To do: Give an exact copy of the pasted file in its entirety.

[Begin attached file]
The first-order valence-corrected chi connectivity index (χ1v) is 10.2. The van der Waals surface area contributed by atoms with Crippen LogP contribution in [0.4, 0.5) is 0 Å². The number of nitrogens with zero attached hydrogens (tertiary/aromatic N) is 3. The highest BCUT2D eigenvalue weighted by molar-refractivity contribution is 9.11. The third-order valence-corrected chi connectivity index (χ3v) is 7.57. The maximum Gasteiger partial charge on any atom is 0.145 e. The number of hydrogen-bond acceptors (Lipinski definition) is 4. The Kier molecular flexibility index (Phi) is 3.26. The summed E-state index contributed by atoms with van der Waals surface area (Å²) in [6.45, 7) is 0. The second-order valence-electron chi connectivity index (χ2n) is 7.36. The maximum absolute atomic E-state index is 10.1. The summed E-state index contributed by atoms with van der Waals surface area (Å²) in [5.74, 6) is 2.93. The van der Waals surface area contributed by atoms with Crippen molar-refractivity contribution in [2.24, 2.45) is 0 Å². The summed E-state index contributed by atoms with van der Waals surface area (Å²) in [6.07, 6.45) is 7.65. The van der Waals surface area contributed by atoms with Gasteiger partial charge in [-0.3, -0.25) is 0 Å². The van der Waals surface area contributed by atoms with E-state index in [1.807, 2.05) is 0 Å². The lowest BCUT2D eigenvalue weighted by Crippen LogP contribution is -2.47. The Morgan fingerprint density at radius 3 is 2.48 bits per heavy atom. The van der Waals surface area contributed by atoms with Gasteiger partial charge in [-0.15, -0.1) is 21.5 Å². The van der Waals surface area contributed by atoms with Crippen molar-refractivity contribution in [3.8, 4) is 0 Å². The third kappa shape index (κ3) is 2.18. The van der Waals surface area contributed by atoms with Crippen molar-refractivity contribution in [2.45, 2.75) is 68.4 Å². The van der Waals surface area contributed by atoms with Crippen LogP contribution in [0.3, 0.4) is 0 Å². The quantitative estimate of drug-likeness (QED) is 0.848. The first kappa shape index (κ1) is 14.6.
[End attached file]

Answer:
The first-order valence-corrected chi connectivity index (χ1v) is 10.2. The van der Waals surface area contributed by atoms with Crippen LogP contribution in [0.4, 0.5) is 0 Å². The number of nitrogens with zero attached hydrogens (tertiary/aromatic N) is 3. The highest BCUT2D eigenvalue weighted by molar-refractivity contribution is 9.11. The third-order valence-corrected chi connectivity index (χ3v) is 7.57. The maximum Gasteiger partial charge on any atom is 0.145 e. The number of hydrogen-bond acceptors (Lipinski definition) is 4. The Kier molecular flexibility index (Phi) is 3.26. The summed E-state index contributed by atoms with van der Waals surface area (Å²) in [6.45, 7) is 0. The second-order valence-electron chi connectivity index (χ2n) is 7.36. The maximum absolute atomic E-state index is 10.1. The summed E-state index contributed by atoms with van der Waals surface area (Å²) in [5.74, 6) is 2.93. The van der Waals surface area contributed by atoms with Crippen molar-refractivity contribution in [2.24, 2.45) is 0 Å². The summed E-state index contributed by atoms with van der Waals surface area (Å²) in [6.07, 6.45) is 7.65. The van der Waals surface area contributed by atoms with Gasteiger partial charge in [-0.3, -0.25) is 0 Å². The van der Waals surface area contributed by atoms with E-state index in [1.807, 2.05) is 0 Å². The lowest BCUT2D eigenvalue weighted by Crippen LogP contribution is -2.47. The Morgan fingerprint density at radius 3 is 2.48 bits per heavy atom. The van der Waals surface area contributed by atoms with Gasteiger partial charge in [-0.15, -0.1) is 21.5 Å². The van der Waals surface area contributed by atoms with Crippen molar-refractivity contribution in [3.8, 4) is 0 Å². The third kappa shape index (κ3) is 2.18. The van der Waals surface area contributed by atoms with Crippen molar-refractivity contribution in [2.45, 2.75) is 68.4 Å². The van der Waals surface area contributed by atoms with Crippen LogP contribution in [0.3, 0.4) is 0 Å². The quantitative estimate of drug-likeness (QED) is 0.848. The first kappa shape index (κ1) is 14.6.